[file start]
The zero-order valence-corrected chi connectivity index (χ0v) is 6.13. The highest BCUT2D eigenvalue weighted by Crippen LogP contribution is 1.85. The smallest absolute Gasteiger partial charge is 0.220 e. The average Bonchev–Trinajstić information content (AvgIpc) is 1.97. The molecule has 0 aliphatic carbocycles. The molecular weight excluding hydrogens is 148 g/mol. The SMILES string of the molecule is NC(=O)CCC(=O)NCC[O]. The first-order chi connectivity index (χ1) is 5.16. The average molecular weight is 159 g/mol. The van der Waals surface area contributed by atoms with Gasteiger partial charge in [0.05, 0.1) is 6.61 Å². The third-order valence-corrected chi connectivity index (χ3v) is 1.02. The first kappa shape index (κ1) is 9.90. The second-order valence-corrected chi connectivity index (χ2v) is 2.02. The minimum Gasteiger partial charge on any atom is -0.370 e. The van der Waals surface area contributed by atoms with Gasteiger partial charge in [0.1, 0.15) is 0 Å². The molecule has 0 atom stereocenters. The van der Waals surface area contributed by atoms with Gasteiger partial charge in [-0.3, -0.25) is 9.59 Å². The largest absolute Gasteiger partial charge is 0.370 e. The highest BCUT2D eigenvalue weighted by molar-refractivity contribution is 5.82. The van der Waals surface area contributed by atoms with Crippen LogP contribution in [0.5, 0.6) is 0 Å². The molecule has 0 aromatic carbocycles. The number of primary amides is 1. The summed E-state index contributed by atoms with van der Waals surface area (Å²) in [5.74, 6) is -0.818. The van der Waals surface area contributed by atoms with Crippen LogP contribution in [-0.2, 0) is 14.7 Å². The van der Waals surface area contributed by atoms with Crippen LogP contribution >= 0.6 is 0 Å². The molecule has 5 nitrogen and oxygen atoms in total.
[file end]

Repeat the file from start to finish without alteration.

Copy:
The zero-order valence-corrected chi connectivity index (χ0v) is 6.13. The highest BCUT2D eigenvalue weighted by Crippen LogP contribution is 1.85. The smallest absolute Gasteiger partial charge is 0.220 e. The average Bonchev–Trinajstić information content (AvgIpc) is 1.97. The molecule has 0 aliphatic carbocycles. The molecular weight excluding hydrogens is 148 g/mol. The SMILES string of the molecule is NC(=O)CCC(=O)NCC[O]. The first-order chi connectivity index (χ1) is 5.16. The average molecular weight is 159 g/mol. The van der Waals surface area contributed by atoms with Gasteiger partial charge in [0.05, 0.1) is 6.61 Å². The third-order valence-corrected chi connectivity index (χ3v) is 1.02. The first kappa shape index (κ1) is 9.90. The second-order valence-corrected chi connectivity index (χ2v) is 2.02. The minimum Gasteiger partial charge on any atom is -0.370 e. The van der Waals surface area contributed by atoms with Gasteiger partial charge in [0.1, 0.15) is 0 Å². The molecule has 0 atom stereocenters. The van der Waals surface area contributed by atoms with Gasteiger partial charge in [-0.3, -0.25) is 9.59 Å². The largest absolute Gasteiger partial charge is 0.370 e. The highest BCUT2D eigenvalue weighted by molar-refractivity contribution is 5.82. The van der Waals surface area contributed by atoms with Crippen LogP contribution in [0.5, 0.6) is 0 Å². The molecule has 0 aromatic carbocycles. The number of primary amides is 1. The summed E-state index contributed by atoms with van der Waals surface area (Å²) in [5.74, 6) is -0.818. The van der Waals surface area contributed by atoms with Crippen LogP contribution in [-0.2, 0) is 14.7 Å². The van der Waals surface area contributed by atoms with Crippen LogP contribution >= 0.6 is 0 Å². The molecule has 5 nitrogen and oxygen atoms in total.